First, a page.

Updated: Apr 24, 2021
“What social justice could learn from preventing growing pains”
As parents, we're responsible for steering our children the best way we can. Our goal is to help them become independent, successful adults. Yet, that’s not always easy. It’s especially hard during a pandemic or with a lack of perspective. Or, when all the media spotlights are focused on traumatic events. After all, kids don't come with instruction manuals, and we can’t turn them on and off like a computer. Parents and children have to roll with whatever. So, we need practical views to go with these flows and do our best along the way with them (or even sometimes against them). Below and at the follow video link are 3-Steps that parent and leaders everywhere are using to prevent growing pains during an unprecedented time.
The truth is that sometimes children don't have the experience needed to handle their obstacles. Which can get on the nerves of some parents more than it should. No matter if our lovely children don't want to do their Math homework, go to school, or listen to us. All teams and relationships go through weird but normal phases.
In organizational leadership, they call it these phases of building a good performing team: Forming, storming, norming, and performing. The forming phase is basic guidance. Storming is learning to work together towards a shared purpose. The norming phase begins a process of functional commitments to goals. And performing is when all the team members operate well with other with little oversight. Even in corporations, a good performance is the last phase of several weird phases. So, as a family unit, our job is to love our children through all these normal phases in growing to ensure that they can get through every obstacle together that comes our way.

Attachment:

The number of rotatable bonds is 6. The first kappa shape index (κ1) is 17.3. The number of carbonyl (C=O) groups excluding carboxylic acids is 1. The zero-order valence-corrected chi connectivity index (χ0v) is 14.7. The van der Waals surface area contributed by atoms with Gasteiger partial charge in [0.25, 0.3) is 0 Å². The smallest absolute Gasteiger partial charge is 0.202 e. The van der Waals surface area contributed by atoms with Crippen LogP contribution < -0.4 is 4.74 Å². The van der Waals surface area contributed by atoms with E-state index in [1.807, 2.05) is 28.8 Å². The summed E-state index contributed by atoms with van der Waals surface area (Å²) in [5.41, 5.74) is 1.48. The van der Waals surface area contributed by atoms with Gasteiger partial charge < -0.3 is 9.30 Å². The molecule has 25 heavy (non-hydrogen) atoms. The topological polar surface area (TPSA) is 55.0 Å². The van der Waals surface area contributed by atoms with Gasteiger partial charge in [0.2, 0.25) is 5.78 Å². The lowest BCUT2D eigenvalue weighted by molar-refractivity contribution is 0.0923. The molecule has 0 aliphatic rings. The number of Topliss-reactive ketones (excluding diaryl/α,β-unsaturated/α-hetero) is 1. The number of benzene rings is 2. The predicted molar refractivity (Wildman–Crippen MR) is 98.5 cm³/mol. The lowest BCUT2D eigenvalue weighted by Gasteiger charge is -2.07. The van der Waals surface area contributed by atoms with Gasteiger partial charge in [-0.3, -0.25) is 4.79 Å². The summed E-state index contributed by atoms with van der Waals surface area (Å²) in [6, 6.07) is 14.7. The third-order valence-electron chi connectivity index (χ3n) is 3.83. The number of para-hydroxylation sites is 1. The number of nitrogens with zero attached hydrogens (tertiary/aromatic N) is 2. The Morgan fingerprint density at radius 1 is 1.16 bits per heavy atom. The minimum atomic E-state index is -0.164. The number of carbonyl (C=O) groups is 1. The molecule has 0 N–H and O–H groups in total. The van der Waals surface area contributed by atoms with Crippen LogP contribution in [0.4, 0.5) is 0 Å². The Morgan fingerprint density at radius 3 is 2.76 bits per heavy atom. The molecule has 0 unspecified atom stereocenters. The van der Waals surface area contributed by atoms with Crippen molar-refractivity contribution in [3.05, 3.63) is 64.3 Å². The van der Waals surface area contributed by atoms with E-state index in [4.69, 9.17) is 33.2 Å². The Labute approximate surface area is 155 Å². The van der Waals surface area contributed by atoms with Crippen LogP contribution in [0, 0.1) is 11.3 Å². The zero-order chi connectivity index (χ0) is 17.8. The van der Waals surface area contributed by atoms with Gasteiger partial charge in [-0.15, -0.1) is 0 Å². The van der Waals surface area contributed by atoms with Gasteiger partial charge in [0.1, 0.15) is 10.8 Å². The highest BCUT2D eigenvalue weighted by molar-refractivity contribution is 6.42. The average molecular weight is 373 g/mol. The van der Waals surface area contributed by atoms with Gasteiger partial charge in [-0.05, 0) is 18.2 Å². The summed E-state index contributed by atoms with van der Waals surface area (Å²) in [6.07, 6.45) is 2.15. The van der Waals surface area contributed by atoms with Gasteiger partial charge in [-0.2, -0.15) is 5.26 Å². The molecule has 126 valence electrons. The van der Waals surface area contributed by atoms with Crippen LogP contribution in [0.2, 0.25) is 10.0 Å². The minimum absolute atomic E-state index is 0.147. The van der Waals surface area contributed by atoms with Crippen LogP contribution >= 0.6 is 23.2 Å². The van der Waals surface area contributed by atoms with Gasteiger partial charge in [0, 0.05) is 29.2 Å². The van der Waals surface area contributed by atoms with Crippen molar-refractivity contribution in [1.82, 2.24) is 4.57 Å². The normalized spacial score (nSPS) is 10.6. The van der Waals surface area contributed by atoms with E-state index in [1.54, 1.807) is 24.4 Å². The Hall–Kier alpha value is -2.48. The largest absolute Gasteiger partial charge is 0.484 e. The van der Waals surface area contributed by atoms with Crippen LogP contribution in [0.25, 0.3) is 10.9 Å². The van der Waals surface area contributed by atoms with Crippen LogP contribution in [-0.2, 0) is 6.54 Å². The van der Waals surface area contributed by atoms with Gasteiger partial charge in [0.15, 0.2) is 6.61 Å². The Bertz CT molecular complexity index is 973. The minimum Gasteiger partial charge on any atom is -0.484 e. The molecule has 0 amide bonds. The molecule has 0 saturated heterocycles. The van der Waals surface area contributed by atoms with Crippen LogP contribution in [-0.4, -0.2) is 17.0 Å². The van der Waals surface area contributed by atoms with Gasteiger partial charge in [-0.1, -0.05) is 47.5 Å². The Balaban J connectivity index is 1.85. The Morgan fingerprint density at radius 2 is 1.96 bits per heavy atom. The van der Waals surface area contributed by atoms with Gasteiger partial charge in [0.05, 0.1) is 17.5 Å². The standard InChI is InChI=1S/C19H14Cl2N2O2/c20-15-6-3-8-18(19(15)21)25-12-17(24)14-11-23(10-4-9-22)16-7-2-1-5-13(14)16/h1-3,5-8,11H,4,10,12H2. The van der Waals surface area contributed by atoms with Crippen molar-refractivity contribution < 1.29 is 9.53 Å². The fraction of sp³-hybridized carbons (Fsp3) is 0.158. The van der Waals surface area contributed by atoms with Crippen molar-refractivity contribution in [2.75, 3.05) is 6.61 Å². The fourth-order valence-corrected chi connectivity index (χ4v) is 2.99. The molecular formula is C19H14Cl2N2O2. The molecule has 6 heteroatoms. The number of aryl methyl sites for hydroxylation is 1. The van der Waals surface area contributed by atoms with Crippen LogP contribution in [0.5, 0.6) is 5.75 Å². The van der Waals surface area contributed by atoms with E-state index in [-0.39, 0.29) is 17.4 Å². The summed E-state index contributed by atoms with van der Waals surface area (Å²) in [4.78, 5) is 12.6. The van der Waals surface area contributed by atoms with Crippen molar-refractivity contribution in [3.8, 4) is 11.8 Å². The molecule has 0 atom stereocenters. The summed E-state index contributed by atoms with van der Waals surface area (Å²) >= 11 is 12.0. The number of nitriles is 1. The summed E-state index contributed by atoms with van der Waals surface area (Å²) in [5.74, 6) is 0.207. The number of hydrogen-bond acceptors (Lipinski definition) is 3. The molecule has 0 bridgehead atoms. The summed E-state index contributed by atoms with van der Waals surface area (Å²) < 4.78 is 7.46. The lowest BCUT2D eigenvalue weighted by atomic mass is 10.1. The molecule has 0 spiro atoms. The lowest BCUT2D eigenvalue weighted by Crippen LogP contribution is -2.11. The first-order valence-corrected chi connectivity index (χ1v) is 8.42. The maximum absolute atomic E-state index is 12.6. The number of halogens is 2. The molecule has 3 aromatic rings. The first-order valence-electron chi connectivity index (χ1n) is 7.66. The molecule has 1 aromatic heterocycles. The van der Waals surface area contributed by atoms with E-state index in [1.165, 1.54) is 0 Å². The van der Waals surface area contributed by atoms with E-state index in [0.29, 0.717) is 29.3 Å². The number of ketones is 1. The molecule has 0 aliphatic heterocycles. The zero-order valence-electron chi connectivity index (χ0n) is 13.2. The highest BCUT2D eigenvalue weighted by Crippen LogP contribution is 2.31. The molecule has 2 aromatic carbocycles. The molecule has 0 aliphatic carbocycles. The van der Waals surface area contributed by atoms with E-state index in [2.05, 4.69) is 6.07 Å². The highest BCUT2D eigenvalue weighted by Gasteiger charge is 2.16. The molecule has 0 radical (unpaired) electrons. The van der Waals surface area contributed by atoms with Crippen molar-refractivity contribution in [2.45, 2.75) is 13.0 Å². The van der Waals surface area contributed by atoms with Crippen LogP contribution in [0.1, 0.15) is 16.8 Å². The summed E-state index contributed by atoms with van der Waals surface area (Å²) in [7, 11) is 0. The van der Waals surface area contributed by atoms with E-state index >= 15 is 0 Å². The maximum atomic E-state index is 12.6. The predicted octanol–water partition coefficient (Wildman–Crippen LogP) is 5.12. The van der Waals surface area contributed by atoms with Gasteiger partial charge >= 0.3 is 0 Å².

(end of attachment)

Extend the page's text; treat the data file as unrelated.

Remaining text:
Two common complaints that most parents have is that children won’t get out of bed in the morning and they take too much time getting ready for school. It takes too long for these family performances to “form.” Parents and kids need to prepare their clothes, their backpacks, ensure that they eat breakfast, brush their teeth, wipe their faces, and finally leave home in time. But parents also want to give more responsibility to their kids. So, they give them tasks. But these never seem to be completed. Or, at least, is what we might think.
How Parents and Children Get Past Obstacles Together
Children, as we know, are all different. and there's no one right way to do most things. We have to listen to our hearts and plan accordingly. However, no matter what phase your child is in right now, there are some things you should consider doing that will help your children grow naturally past obstacles.
#1: Look at The Big Picture:
Let's say that your child takes too much time to get out of the house in the morning. Instead of focusing solely on one aspect, try to look at all the other things children are now doing that they weren't doing a few months ago. Just because they haven't grown enough in that one area of responding quicker, it doesn't mean that they aren’t developing in other areas like becoming more computer savvy.
#2: Take Another Perspective:
A story changes depending on who is telling it. It's all a matter of perspective. Just like life experiences are different depending on who is living them.
When we are living our day-of-day lives, it may be a bit hard to look at things from a different perspective. We get caught up in the moment. But you can be sure that it won't hurt if you try.